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    2. A. Ranger. You are right and the NT doesn't promote itself that well in this area. I live in Wiltshire and the houses at Lacock and Avebury etc are lovely (to mention only 2). But we also have large areas of chalk downland and other meadows at Cherhill White Horse and Sutton Lane, to mention only 2. Very few people realise the significance of these open areas and you are more likely to find a dog walker rather then someone out there photographing or understanding what is actually being preserved. I wish I could put photos on this blog, the orchids at Cherhill were superb this year and that is only achieved by good management.

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      1. "that is only achieved by good management"

        Don't tell 'em, Bob! An Orchid Management Plan will be imposed and they will all disappear.

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  4. People are missing the point. This advert is not a collection tin rattling exercise but a call to arms: give a nature a home. There are many in conservation who talk the talk but don't get down and dirty. Me for one. To misquote someone wiser and more influential than I will ever be: "Don't ask what can the countryside do for me but what can I do for the countryside?"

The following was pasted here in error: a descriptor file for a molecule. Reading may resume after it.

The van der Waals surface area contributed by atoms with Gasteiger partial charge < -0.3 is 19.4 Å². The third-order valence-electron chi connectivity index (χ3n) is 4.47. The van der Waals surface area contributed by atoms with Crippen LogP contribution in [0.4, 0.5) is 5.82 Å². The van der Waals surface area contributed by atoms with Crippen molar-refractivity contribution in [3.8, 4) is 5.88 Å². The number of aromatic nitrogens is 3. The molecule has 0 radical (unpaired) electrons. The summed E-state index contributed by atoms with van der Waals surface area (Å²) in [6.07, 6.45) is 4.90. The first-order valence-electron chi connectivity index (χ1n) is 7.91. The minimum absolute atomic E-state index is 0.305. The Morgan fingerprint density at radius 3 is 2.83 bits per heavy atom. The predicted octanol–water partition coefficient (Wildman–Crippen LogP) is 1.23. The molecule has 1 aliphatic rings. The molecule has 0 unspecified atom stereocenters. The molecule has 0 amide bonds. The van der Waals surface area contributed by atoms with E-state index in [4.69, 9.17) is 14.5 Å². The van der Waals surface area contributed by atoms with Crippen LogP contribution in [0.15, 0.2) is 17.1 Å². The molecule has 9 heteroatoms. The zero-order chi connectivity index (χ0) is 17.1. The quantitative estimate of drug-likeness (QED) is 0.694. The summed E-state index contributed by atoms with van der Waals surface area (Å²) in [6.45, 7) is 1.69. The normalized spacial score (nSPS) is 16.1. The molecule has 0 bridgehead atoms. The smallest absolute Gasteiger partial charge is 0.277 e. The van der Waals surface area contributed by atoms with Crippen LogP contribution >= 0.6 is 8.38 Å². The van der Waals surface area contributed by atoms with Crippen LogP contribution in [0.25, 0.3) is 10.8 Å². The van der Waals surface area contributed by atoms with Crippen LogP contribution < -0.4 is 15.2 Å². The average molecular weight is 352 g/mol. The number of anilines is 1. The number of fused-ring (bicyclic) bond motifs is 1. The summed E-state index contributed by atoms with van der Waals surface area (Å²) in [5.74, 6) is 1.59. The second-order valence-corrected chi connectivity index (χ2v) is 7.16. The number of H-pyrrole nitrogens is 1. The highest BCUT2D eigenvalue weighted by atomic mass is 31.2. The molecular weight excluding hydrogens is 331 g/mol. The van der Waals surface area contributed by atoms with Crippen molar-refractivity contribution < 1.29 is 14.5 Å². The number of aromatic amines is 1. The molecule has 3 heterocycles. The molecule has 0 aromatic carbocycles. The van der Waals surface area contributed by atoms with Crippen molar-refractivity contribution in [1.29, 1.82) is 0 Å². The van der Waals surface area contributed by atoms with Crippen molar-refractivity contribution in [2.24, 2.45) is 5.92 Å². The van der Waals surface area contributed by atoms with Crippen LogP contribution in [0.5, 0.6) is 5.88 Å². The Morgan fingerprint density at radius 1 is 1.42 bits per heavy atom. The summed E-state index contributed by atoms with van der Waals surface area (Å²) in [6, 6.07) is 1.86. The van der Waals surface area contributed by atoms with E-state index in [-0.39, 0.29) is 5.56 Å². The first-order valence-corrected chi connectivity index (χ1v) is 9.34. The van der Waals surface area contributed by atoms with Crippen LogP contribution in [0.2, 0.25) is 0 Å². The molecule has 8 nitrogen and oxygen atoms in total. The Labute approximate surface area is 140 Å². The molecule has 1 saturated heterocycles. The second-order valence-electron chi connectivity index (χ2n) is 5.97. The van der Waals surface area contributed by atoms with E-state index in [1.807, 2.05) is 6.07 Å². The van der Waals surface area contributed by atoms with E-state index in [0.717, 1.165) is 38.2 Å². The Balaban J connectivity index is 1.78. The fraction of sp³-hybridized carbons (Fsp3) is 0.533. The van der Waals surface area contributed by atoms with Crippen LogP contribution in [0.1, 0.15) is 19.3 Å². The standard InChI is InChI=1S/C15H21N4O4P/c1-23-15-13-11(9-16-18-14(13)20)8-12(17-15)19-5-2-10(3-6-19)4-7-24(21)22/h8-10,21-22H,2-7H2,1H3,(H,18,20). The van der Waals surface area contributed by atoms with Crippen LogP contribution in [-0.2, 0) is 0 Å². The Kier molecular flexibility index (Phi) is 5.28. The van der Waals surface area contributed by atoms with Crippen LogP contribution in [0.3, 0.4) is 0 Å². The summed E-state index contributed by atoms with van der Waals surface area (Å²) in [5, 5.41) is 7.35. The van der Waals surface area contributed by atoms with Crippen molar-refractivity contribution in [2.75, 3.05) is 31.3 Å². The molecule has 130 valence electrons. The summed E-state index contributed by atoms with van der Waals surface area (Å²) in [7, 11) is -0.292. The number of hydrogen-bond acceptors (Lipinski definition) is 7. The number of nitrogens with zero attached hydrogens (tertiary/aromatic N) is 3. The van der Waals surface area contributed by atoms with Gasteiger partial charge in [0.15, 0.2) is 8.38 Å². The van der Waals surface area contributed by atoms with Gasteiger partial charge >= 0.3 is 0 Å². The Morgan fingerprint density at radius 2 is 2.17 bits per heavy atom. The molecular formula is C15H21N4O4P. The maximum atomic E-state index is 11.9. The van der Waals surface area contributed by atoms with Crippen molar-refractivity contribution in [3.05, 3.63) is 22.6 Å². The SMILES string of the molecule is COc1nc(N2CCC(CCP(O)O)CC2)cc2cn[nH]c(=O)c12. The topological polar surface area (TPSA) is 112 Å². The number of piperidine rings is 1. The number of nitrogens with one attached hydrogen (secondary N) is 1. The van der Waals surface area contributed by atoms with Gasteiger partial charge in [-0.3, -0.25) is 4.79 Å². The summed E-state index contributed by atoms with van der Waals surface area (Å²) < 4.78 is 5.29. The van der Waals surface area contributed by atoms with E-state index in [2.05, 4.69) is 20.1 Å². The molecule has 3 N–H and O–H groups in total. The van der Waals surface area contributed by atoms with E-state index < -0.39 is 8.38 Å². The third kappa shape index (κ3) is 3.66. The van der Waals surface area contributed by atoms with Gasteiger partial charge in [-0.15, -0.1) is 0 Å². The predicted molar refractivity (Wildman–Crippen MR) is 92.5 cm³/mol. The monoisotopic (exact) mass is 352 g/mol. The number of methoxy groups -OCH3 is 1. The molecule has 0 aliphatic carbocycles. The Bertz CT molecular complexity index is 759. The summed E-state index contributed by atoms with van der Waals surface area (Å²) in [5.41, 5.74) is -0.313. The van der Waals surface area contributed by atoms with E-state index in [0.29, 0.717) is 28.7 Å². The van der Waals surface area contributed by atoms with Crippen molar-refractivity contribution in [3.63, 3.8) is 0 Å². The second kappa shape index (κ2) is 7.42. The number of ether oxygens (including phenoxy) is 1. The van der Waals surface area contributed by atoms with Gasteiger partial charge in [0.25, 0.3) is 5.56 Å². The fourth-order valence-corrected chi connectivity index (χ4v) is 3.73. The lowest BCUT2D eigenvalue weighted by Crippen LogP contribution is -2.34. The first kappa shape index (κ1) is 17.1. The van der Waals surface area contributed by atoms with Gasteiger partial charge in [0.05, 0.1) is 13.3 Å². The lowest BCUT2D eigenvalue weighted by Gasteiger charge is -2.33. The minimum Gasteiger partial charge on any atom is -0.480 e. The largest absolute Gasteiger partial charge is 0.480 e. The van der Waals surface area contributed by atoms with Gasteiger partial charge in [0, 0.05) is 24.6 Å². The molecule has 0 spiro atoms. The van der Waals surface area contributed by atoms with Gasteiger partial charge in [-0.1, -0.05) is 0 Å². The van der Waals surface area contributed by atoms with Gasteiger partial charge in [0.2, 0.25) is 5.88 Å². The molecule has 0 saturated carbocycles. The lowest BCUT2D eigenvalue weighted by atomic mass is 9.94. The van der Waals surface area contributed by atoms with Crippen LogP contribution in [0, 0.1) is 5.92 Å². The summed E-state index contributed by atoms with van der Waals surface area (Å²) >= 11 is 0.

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  5. "Something I didn’t like"

    I fished out my electric copy and found I had added a highlight on p7 - "The threats to the UK's wildlife are many and varied". I recall Professor J P Hudson telling the class of '65 at Sutton Bonington that such tosh would steer you towards a 3rd. So I stopped reading at that point.